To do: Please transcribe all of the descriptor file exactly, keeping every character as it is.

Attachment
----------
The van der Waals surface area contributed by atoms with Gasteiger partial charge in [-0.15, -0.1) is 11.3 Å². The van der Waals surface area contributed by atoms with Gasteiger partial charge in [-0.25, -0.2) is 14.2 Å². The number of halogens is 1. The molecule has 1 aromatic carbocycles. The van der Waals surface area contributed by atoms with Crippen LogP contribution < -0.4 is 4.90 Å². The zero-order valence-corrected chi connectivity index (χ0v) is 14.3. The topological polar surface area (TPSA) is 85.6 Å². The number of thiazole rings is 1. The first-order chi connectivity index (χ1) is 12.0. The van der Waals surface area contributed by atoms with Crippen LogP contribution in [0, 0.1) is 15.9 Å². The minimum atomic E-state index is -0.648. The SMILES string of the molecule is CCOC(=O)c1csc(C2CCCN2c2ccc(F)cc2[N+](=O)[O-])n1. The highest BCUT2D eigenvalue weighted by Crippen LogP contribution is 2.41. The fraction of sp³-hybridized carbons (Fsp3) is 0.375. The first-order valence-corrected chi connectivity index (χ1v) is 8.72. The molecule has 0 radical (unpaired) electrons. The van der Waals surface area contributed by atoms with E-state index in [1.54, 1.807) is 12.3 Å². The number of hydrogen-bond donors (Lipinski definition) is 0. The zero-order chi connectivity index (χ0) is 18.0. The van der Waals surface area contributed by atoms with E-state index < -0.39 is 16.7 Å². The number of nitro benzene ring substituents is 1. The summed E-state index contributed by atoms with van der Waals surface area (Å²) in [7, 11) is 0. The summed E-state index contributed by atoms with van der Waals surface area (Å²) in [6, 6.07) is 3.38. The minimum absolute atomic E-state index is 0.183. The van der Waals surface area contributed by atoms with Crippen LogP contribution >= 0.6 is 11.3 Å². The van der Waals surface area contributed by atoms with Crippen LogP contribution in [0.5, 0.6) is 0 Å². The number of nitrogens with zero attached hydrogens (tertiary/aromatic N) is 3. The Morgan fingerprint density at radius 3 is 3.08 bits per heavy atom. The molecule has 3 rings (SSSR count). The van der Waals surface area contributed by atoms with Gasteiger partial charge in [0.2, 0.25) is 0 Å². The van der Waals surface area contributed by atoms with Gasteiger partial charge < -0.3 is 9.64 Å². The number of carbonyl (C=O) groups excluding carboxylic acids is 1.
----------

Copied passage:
The van der Waals surface area contributed by atoms with Gasteiger partial charge in [-0.15, -0.1) is 11.3 Å². The van der Waals surface area contributed by atoms with Gasteiger partial charge in [-0.25, -0.2) is 14.2 Å². The number of halogens is 1. The molecule has 1 aromatic carbocycles. The van der Waals surface area contributed by atoms with Crippen LogP contribution < -0.4 is 4.90 Å². The zero-order valence-corrected chi connectivity index (χ0v) is 14.3. The topological polar surface area (TPSA) is 85.6 Å². The number of thiazole rings is 1. The first-order chi connectivity index (χ1) is 12.0. The van der Waals surface area contributed by atoms with Crippen LogP contribution in [0, 0.1) is 15.9 Å². The minimum atomic E-state index is -0.648. The SMILES string of the molecule is CCOC(=O)c1csc(C2CCCN2c2ccc(F)cc2[N+](=O)[O-])n1. The highest BCUT2D eigenvalue weighted by Crippen LogP contribution is 2.41. The fraction of sp³-hybridized carbons (Fsp3) is 0.375. The first-order valence-corrected chi connectivity index (χ1v) is 8.72. The molecule has 0 radical (unpaired) electrons. The van der Waals surface area contributed by atoms with E-state index in [1.54, 1.807) is 12.3 Å². The number of hydrogen-bond donors (Lipinski definition) is 0. The zero-order chi connectivity index (χ0) is 18.0. The van der Waals surface area contributed by atoms with E-state index < -0.39 is 16.7 Å². The number of nitro benzene ring substituents is 1. The summed E-state index contributed by atoms with van der Waals surface area (Å²) in [7, 11) is 0. The summed E-state index contributed by atoms with van der Waals surface area (Å²) in [6, 6.07) is 3.38. The minimum absolute atomic E-state index is 0.183. The van der Waals surface area contributed by atoms with Crippen LogP contribution >= 0.6 is 11.3 Å². The van der Waals surface area contributed by atoms with Crippen LogP contribution in [0.5, 0.6) is 0 Å². The number of nitrogens with zero attached hydrogens (tertiary/aromatic N) is 3. The Morgan fingerprint density at radius 3 is 3.08 bits per heavy atom. The molecule has 3 rings (SSSR count). The van der Waals surface area contributed by atoms with Gasteiger partial charge in [0.2, 0.25) is 0 Å². The van der Waals surface area contributed by atoms with Gasteiger partial charge < -0.3 is 9.64 Å². The number of carbonyl (C=O) groups excluding carboxylic acids is 1.